Media publications should be transparent on how elections are called


Steve Bott from Los Angeles, USA, CC BY 2.0 | Wikimedia Commons

The Editorial Board

As the mayoral race in New York City came to a close, many media publications made the call that Democratic nominee Eric Adams won a mere 10 minutes after polls closed.

These projections proved to be true as the ballot tally officially finished, but the swift announcement from the media is confusing and concerning, especially when not many people know how election calling works.

Speed and accuracy are two pillars of journalism that crash into one another on Election Day. Calling an election first is vital, but being inaccurate has a more detrimental impact.

To balance this, many publications have a whole team dedicated to election reporting and predicting. These teams call elections correctly and quickly a majority of the time, but their methods are still mysterious.

Some organizations have increased transparency on how their processes and standards work.

John Lapinski, the director of the Elections Unit at NBC News, said that they “will project an individual race when it is at least 99.5% confident a candidate has won.”

At Fox News, a “voter x-ray” forecasts how an election will turn out before polls even open. This involves “a combination of a phone and internet poll across the country in the days before

an election,” Arnon Mishkin, the director of the Fox News Decision Desk, told Insider.

Practices like these aren’t always clear for citizens as they watch areas on maps turn red or blue on Election Day. So, when publications call an election early, it’s understandable why some people question the validity of such claims.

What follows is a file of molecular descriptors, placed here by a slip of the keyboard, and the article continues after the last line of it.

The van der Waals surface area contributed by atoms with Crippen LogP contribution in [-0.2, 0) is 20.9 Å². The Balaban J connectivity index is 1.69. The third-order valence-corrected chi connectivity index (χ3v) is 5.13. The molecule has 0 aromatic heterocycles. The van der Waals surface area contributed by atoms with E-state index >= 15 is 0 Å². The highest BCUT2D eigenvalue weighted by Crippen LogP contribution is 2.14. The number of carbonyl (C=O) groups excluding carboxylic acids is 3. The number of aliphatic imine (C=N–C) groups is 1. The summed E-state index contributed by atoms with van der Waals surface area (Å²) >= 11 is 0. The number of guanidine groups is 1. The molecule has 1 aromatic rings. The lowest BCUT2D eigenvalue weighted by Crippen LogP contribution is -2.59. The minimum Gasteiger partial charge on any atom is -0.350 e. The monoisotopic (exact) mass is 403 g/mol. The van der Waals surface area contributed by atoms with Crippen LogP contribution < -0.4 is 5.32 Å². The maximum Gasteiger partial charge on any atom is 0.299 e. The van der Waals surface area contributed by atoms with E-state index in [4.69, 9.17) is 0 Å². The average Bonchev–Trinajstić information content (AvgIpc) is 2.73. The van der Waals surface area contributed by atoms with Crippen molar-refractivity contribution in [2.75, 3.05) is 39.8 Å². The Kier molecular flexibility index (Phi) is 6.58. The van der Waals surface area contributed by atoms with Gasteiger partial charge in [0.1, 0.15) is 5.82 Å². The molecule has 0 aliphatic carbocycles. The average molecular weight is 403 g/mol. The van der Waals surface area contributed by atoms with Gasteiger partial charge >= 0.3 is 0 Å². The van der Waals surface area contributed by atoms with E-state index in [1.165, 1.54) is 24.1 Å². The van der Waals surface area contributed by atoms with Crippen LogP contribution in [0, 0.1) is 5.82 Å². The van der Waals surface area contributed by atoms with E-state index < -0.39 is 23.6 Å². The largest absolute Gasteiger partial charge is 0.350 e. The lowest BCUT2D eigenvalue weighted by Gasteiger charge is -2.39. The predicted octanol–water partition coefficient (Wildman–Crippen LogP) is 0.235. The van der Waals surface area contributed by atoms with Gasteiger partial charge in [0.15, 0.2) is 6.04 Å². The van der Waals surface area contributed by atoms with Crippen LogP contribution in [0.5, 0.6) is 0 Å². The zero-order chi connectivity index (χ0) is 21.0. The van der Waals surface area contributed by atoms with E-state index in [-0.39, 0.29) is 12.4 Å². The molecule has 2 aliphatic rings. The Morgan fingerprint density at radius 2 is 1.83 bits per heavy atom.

This can breed media distrust, which continues to grow as issues over alternative voting methods and swing states continue to take center stage in elections.

This distrust is also not new. Media publications have wrongly called elections before despite the dedicated teams and methods.

NBC, CBS, ABC and CNN said that Democratic nominee Al Gore would win Florida during the 2000 presidential election, only for the state to be ruled as a win for George W. Bush by the Supreme Court.

An infamous photo of President Harry S. Truman holding a copy of the Chicago Daily Tribune with the headline “DEWEY DEFEATS TRUMAN” the day Truman won displays how predictions fail and how bias can seep into election calls.

In the current climate where less than 29% of citizens say they trust the news, any opportunity that can foster distrust must be avoided.

Seeing media publications claim they know who won an election minutes after polls close can put them in a vulnerable situation that generates distrust if more people are left in the dark about the processes and standards reporters follow.

Greater transparency on how media publications call an election accurately can encourage civic engagement and build more trust between citizens and the media they consume.